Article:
To tourists, the man in a Spider-man costume perched precariously on the cabin of a 120-foot Thameside crane yesterday was most probably a prankster or a showman emulating David Blaine.
But unlike the American illusionist, who carried out his stunt in a glass box only metres away from the same crane on Tower Bridge, David Chick's actions are triggered by personal trauma.
He says he is staging a two-week protest to communicate his anger at what he feels is the deeply unjust legislation undermining fathers' rights over their children.
To those caught in the resultant traffic gridlock, or the officers supervising the cordoned-off area around one of London's busiest junctions, it is an act of gross and expensive selfishness.
Mr Chick, 36, from Burgess Hill, West Sussex, says that nine months before he climbed up the crane at 5am last Friday in the pouring rain, he was like any doting father. Whenever he was not working as a window cleaner, which he continued to do despite his fear of heights, he would spend most of his spare time with his baby daughter, Lauryn, even after an acrimonious split with his partner two years earlier, when Lauryn was 10 months old.
During access time with Lauryn, aged three, who he calls his "little princess", he would buy her anything she wanted, read to her and watch videos of her favourite superhero, Spider-man.
But in February, that relationship came to an end when, he claims, he was denied access despite a court order allowing him the right to see the child.
Last Friday, he decided to do something about it. He crammed two rucksacks with sausages, cakes and blankets and made the most public of stands on top of the crane with the certain prospect of arrest when he returns to ground next week. He says he hopes that Lauryn sees him on television and comes to visit him at Tower Bridge.
After being denied access to Lauren, Mr Chick, who is a member of Fathers 4 Justice, a fathers' pressure group, fell into a deep depression caused by despair at the legal system. He confesses he was suicidal and abandoned his job as a window cleaner. Unemployed and living on his own, he had hit the darkest times when he contemplated taking his own life to escape the acute sense of pain and injustice he felt.
Two weeks ago, he was at the Fathers 4 Justice protest outside the Royal Courts of Justice when two men dressed as Batman and Robin climbed the roof of the building on the Strand. Mr Chick was at the gathering wearing a Tony Blair mask in protest.
This is not the first time he has resorted to desperate measures to gain contact with his daughter.
In June, he carried out a 48-hour protest on top of the crane. He had intended to stay there for seven days but gave in to the elements after two days of severe sunburn. At the time, he said his protest was "for my daughter and all the other fathers betrayed by the legal system".
Yesterday, he showed more commitment to staying the full two weeks. Speaking from a walkie-talkie, he said: "I have just switched off up here. I am doing this for my daughter and my hope is that she will see me on TV and someone will turn to her and say 'that's your father'. I want her to be proud of me."
Eddie Garecki, 46, a close friend who dressed up as Batman at the Royal Courts of Justice, said he shared an emotional moment with him minutes before he began scaling the crane in treacherously wet weather on Friday morning.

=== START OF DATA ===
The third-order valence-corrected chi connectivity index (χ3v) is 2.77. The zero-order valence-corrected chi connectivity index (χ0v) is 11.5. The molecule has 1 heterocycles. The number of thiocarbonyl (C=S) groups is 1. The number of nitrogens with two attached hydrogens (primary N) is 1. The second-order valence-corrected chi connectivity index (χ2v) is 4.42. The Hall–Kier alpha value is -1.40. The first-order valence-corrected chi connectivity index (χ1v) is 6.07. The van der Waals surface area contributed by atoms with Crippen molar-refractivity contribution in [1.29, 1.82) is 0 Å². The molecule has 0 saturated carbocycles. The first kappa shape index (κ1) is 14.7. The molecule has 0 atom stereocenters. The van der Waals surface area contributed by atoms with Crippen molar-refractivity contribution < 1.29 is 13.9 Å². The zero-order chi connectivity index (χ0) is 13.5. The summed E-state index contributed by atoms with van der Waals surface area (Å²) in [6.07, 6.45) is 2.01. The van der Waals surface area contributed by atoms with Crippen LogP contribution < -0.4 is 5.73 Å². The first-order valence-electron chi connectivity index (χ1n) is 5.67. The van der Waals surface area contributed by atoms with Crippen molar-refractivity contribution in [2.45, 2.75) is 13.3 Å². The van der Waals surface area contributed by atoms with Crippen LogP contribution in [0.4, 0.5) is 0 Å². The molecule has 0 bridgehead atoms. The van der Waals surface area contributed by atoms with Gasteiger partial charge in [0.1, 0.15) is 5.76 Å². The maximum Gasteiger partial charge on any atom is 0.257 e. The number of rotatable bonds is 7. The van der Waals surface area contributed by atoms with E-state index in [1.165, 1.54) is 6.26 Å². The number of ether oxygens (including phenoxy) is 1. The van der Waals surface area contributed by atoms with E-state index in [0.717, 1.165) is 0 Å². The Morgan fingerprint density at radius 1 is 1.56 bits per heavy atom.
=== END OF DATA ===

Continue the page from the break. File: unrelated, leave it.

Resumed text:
"It was pelting down with rain and it was really slippery. David and I have shared a few tears in the past and he was very emotional just as he went up. I watched him from my vehicle and I just don't know how he found the strength to go up there. He had to get through the building site and use a scaffold pole to get up to the main structure of the crane, which was completely wet.
"As I watched him do it, a police car came up to us and I thought it was over for David but instead they just asked us to move on," he said.
Twenty-four police officers are supervising the scene including a "negotiator" who was yesterday liaising with Mr Chick, who found himself in total isolation after his walkie talkie and mobile batteries went flat.
A police spokeswoman said Mr Chick would be arrested for being a public nuisance and apologised for the inconvenience his stunt had caused.
Bystanders were divided in their loyalties. Some thought it a worthy cause but ultimately the misguided act of a desperate father resorting to dangerous methods of protest.
Carly Stephens, 14, an American tourist whose sightseeing bus made a detour to accommodate the closure of the bridge, said she felt it was "a good point but he is expressing it in the wrong way". She added: "If his wife was difficult before, I'm really not sure that she's trust him now."
MILITANT CAMPAIGNERS: FATHERS 4 JUSTICE
By Tim Reynolds
Fathers 4 Justice is a militant men's group that revels in high profile stunts in its campaign for "truth, justice and equality" in family courts.
It has won the support of Bob Geldof in its drive against what it claims is institutional bias in the courts against divorced men.
Recent campaigns have included driving a tank through London and a rooftop protest on the Royal Courts of Justice by two members of the group dressed as Batman and Robin.
It is also threatening civil disobedience in the courts, including sit-ins. Organisers say the aim is to "make the injustice visible" as they fight for equal rights for fathers.
Michael Cox, the group's legal adviser, said: "Fathers are reduced to pleading with the mother to see their children."
Geldof is expected to meet constitutional affairs minister Lord Filkin to help raise the profile of fathers' rights.
The Government is now considering giving divorced men far greater access to their children.Reuse content